It is true that young people are more used to using condoms than a few years ago, but it is also true that many of them still do not use it. And to contribute to parental insomnia, other dangerous behaviors have been added to the sexual practices of adolescents related to the moment we live.
Do you know what your children are doing right now? Because unprotected sex is just one of several risky behaviors of teens in the US, according to the annual survey of adolescents conducted by the Centers for Disease Control and Prevention (CDC).
Once every two years, CDC conducts a survey of public and private high school students in grades 9-12 in the country. And the results are part of the Youth Risk Behavior Surveillance System, which has been in place since 1990.
Texting while driving
In addition to 43 percent of teens saying they don’t always wear a seatbelt while someone else was driving a car, nearly 17 percent admitted to being in a car with a driver who had drunk alcohol. And 5.4 percent reported having drunk before driving.
This situation becomes even more dangerous when combined with cell phone use. Nearly 40 percent claimed to have texted or emailed while driving. In 2018, car accidents were the leading cause of death for teenagers in the US.
More than 27 percent of the students surveyed said they had had sexual intercourse in the last three months before answering the questionnaire. And although almost 90 percent of them claimed to have used a contraceptive method in their last encounter, they generally use condoms only half the time they have sex.
As we know, the great risk of this behavior is not only facing an unwanted teenage pregnancy, but the possibility of contracting a sexually transmitted disease (STD) that can be chronic and even fatal. According to the American Academy of Pediatrics, teens and young adults account for more than 50 percent of newly diagnosed STDs, and they only represent 25 percent of the sexually active population.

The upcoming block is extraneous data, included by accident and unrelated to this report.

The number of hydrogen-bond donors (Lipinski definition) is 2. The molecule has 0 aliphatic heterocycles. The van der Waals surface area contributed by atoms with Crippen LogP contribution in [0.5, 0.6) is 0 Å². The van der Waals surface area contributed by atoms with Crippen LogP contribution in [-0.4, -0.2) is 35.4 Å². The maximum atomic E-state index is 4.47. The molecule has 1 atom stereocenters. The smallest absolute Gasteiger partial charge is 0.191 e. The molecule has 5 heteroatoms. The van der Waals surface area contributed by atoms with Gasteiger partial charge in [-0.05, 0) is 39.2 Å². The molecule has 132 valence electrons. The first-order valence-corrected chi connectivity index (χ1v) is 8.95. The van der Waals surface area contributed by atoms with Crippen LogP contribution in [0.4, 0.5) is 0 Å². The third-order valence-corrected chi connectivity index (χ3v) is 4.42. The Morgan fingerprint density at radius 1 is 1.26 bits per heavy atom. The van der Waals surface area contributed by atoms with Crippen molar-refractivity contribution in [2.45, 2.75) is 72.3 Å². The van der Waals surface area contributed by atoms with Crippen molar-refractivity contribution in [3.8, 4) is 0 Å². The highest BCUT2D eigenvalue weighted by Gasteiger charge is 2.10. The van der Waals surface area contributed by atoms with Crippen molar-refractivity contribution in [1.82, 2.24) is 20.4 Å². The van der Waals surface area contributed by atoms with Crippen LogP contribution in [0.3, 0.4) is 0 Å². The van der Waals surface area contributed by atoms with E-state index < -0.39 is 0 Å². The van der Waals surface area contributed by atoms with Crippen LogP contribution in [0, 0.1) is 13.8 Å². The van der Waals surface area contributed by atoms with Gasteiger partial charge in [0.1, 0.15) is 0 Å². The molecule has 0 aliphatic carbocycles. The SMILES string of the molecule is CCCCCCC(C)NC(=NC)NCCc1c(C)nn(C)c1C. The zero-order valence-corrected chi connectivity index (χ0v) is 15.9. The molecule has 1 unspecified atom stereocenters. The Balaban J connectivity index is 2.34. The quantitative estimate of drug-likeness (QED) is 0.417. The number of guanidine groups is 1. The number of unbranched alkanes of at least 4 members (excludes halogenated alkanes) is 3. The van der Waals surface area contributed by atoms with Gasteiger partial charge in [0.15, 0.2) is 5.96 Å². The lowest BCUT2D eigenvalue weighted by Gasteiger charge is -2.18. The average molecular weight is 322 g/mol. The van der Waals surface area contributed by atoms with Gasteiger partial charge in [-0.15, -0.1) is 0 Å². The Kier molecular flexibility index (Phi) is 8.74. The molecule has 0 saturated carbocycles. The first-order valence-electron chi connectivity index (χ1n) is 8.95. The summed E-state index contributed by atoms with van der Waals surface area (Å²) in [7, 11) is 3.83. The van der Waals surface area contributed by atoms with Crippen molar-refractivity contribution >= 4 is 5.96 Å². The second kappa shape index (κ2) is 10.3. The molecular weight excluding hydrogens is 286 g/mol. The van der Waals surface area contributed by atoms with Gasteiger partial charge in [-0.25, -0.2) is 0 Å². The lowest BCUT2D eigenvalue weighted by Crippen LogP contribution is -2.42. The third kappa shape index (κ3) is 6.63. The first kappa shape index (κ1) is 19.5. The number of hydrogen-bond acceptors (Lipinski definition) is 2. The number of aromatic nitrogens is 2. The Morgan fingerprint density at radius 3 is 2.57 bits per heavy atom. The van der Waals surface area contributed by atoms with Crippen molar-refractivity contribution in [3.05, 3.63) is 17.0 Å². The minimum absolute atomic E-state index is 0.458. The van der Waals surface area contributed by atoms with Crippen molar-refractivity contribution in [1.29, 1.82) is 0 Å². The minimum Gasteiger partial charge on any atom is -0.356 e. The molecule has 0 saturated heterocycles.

During 2019, 32.7 percent of high school students admitted to using e-cigarettes, compared to only 13.2 percent vaping in 2017. Fortunately, only 6 percent said they smoked tobacco.
Vaping is a popular practice among the high school population, but also dangerous, as teens are at higher risk of becoming addicted to nicotine and other substances due to his brain development.
Various investigations have exposed the risks of vaping to the lungs, something that is more concerning when the world faces the pandemic of coronavirus that damages, mainly, the lungs.
Other drugs and suicide
30 percent of teens surveyed admitted to drinking, while almost 22 percent smoke marijuana and just over seven percent, prescription opioids.
The CDC survey also revealed that gay and bisexual adolescents suffer more violence in their environments, thus they are at higher risk of suicide. 23 percent of LGBT youth admitted to having experienced a suicide attempt, something that was only reported by five percent of heterosexuals.